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there, but we're expecting them to us the same bill. if they don't, i think you may see a replay of what happened yesterday. the governors, particularly the republican governor, governor christie, who showed a lot of courage. my respect for him is much greater today than it was a couple of days ago. will make the same strong, hard points. >> now, i don't understand why the speaker did not take a call from governor christie. to me that just doesn't make good political sense to not take a call. maybe he had to explain that he didn't have the votes and that the whole thing could go down it if he put it up and he had to wait until friday and a new congress. that's the kind of thing one politician can explain to another politician. to not take the call, that's really asking for trouble. >> i think speaker boehner was beleaguered because the fiscal cliff vote was the first time there was a majority of democrats and a minority of republicans carrying the day. there's one lesson here. it's the same lesson with fiscal cliff and with sandy.
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speaker banner's speakership will continue to be what many would call a disaster if he continues to let the 50 people on the hard right dictate policy. they're way out of the mainstream. they're the reason we've had gridlock. they're the reason that the senate and the house don't function and congress doesn't function. it's not equal blame between democrats and republicans. we're not even equal blamed in the republican party. if you're going to let these 50 people dictate policy, whether it's no longer the federal government funding disasters or forcing us to go over the fiscal cliff unless they get their way despite the results of the election, his speakership will be continued to be disastrous, and he has to just tell them you cannot get your way, and there won't be. people respect leadership. he was showing that leadership. this group would have no choice but to go along. >> senator, after katrina as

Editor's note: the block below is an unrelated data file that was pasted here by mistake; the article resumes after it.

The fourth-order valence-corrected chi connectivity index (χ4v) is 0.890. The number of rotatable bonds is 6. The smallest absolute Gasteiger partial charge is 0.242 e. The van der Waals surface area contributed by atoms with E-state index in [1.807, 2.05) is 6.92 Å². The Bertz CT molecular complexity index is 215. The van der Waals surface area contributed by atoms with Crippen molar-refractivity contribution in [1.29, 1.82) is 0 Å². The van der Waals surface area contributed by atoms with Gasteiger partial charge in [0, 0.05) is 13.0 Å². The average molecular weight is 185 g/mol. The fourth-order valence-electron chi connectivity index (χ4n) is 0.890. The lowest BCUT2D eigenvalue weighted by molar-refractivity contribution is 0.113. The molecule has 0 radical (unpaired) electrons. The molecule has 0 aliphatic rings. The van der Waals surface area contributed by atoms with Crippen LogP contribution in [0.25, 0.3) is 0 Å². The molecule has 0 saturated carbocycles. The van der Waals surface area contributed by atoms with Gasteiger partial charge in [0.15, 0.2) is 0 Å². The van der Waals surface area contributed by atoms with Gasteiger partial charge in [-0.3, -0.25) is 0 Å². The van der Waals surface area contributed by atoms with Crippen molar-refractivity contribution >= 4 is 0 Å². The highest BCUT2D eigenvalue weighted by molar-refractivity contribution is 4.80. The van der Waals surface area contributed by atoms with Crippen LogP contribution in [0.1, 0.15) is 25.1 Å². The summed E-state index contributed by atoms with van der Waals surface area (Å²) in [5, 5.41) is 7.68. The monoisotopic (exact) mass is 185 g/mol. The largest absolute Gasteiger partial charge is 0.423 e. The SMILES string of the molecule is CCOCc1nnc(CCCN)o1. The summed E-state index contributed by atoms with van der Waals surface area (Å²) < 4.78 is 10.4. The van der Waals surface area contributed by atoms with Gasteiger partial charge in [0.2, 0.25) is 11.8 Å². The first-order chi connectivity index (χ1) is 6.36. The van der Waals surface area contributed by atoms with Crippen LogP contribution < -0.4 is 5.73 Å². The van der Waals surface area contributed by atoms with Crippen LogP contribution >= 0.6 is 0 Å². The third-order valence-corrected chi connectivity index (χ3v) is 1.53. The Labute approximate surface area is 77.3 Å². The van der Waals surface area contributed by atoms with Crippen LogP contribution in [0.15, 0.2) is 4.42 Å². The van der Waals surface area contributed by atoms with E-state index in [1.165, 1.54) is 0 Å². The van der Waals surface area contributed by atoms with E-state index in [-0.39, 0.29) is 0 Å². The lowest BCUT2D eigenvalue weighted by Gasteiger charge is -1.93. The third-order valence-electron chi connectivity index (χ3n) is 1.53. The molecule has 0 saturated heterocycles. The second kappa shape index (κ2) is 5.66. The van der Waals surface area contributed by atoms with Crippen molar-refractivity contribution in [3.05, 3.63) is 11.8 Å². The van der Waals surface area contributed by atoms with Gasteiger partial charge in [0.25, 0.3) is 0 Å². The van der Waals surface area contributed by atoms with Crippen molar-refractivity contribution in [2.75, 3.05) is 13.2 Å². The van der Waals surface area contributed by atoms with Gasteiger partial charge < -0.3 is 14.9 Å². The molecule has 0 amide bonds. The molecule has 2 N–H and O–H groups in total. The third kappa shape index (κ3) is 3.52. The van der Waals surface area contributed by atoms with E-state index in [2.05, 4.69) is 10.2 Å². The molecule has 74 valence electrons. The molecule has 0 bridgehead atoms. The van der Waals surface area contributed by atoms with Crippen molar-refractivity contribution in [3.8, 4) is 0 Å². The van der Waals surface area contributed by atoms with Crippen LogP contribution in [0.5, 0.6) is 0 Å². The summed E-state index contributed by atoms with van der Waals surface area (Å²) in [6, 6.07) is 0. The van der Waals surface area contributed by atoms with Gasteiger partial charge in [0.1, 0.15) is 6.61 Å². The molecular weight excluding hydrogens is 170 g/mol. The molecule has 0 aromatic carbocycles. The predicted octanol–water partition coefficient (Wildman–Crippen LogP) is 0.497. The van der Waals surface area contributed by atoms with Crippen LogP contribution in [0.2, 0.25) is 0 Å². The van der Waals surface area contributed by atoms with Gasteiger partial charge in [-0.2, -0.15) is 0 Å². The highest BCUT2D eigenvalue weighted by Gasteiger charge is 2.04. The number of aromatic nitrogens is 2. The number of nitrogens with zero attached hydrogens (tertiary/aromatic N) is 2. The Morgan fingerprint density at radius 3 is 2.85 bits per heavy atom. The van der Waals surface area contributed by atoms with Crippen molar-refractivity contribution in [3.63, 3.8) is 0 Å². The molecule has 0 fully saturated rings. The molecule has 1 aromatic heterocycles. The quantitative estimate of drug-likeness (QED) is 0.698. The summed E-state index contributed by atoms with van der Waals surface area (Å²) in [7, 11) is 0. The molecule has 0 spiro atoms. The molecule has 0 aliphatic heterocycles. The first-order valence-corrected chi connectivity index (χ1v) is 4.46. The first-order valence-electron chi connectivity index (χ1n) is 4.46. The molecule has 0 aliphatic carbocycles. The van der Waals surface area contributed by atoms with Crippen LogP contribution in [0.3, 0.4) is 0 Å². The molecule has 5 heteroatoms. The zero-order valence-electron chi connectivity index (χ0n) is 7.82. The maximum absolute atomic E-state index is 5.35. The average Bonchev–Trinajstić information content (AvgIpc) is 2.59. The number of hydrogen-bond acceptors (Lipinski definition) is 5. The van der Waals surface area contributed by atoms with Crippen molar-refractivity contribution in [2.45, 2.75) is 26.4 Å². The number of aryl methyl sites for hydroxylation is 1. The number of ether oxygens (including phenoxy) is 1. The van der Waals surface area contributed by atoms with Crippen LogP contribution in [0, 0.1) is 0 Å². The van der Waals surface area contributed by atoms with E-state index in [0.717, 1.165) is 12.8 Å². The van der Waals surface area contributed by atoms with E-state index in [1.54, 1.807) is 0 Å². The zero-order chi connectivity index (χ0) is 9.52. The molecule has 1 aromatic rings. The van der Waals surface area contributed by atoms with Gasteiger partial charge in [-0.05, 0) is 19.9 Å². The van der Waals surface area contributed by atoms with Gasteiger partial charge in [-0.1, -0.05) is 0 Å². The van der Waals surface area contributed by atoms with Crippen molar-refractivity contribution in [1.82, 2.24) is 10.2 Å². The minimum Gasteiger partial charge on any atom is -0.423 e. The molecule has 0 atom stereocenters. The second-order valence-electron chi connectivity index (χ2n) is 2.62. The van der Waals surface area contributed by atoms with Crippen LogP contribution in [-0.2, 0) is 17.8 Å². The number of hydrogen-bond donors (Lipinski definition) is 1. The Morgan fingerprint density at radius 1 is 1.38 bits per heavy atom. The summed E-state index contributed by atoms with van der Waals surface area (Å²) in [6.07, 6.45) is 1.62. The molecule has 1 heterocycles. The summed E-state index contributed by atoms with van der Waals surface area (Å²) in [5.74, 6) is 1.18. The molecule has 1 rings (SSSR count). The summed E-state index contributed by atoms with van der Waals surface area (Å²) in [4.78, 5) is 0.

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disastrous as the federal response was, congress took action within ten days, within weeks. other mrood relief and other disasters. how do you explain that this is going on now for two months, more than two months? >> they have tried reverse the 100 year policy that when disaster tries no locality -- the country unionitis and says it will all help. my constituents have sent billions of dollars when floods hit florida or the gulf when forest fires hit the west and the rockies and floods hit the mississippi valleys. all of a sudden some of these folks want to change the policy. they tried in irene and failed.
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in classrooms that have been recreated to look like their own. i know that karen mccarthy is going to introduce symbolic -- largely symbolic legislation on the house side. the senate side we're expecting dianne feinstein to introduce her legislation around the time of the inaugural. is something meaningful going to happen on guns this year? >> i hope so. the president has appointed joe biden to be head of this commission, and he believes something reasonable. you know, you can put reasonable limits on who gets guns without interfering with the legitimate second amendment rights that are enshrined in the constitution. we on the liberal side of things have to accept that. you can put reasonable limits on any amendment. first amendment, you can't scream fire falsely in a theater. those are limits on the first amendment. limits on the second amendment that prohibit criminals, the mentally infirmed, spousal abusers from getting guns and tightening up those laws as